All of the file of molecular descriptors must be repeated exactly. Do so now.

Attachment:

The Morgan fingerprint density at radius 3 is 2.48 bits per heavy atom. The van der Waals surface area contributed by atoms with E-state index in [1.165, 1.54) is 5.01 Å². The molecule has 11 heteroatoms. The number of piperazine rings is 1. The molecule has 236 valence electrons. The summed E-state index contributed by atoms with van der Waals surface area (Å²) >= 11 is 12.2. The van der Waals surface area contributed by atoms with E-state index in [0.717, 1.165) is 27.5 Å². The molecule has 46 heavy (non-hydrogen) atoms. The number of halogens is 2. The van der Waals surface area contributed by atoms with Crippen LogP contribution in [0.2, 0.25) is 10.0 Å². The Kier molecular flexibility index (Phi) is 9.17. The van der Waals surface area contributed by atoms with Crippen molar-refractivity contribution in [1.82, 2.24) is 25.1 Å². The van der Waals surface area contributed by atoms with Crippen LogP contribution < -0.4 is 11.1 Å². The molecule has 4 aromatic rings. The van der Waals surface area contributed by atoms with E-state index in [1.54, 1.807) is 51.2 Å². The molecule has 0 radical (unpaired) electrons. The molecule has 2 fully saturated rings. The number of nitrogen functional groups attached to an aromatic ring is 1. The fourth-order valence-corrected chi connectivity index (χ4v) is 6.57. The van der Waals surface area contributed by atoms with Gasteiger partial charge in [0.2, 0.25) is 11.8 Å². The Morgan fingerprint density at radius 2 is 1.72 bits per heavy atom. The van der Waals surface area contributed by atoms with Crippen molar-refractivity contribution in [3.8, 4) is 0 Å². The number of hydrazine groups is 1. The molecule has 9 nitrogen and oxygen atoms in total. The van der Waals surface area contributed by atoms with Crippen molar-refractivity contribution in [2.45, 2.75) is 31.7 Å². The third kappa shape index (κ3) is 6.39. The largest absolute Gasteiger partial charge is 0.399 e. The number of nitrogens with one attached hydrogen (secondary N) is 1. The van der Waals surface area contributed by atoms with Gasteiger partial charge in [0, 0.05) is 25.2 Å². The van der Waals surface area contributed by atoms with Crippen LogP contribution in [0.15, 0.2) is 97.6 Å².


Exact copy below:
The Morgan fingerprint density at radius 3 is 2.48 bits per heavy atom. The van der Waals surface area contributed by atoms with E-state index in [1.165, 1.54) is 5.01 Å². The molecule has 11 heteroatoms. The number of piperazine rings is 1. The molecule has 236 valence electrons. The summed E-state index contributed by atoms with van der Waals surface area (Å²) >= 11 is 12.2. The van der Waals surface area contributed by atoms with E-state index in [0.717, 1.165) is 27.5 Å². The molecule has 46 heavy (non-hydrogen) atoms. The number of halogens is 2. The van der Waals surface area contributed by atoms with Crippen LogP contribution in [0.2, 0.25) is 10.0 Å². The Kier molecular flexibility index (Phi) is 9.17. The van der Waals surface area contributed by atoms with Crippen molar-refractivity contribution in [1.82, 2.24) is 25.1 Å². The van der Waals surface area contributed by atoms with Crippen LogP contribution < -0.4 is 11.1 Å². The molecule has 4 aromatic rings. The van der Waals surface area contributed by atoms with E-state index in [1.54, 1.807) is 51.2 Å². The molecule has 0 radical (unpaired) electrons. The molecule has 2 fully saturated rings. The number of nitrogen functional groups attached to an aromatic ring is 1. The fourth-order valence-corrected chi connectivity index (χ4v) is 6.57. The van der Waals surface area contributed by atoms with Gasteiger partial charge in [0.2, 0.25) is 11.8 Å². The Morgan fingerprint density at radius 2 is 1.72 bits per heavy atom. The van der Waals surface area contributed by atoms with Crippen molar-refractivity contribution in [3.8, 4) is 0 Å². The number of hydrazine groups is 1. The molecule has 9 nitrogen and oxygen atoms in total. The van der Waals surface area contributed by atoms with Crippen molar-refractivity contribution in [2.45, 2.75) is 31.7 Å². The third kappa shape index (κ3) is 6.39. The largest absolute Gasteiger partial charge is 0.399 e. The number of nitrogens with one attached hydrogen (secondary N) is 1. The van der Waals surface area contributed by atoms with Gasteiger partial charge in [0, 0.05) is 25.2 Å². The van der Waals surface area contributed by atoms with Crippen LogP contribution in [0.15, 0.2) is 97.6 Å².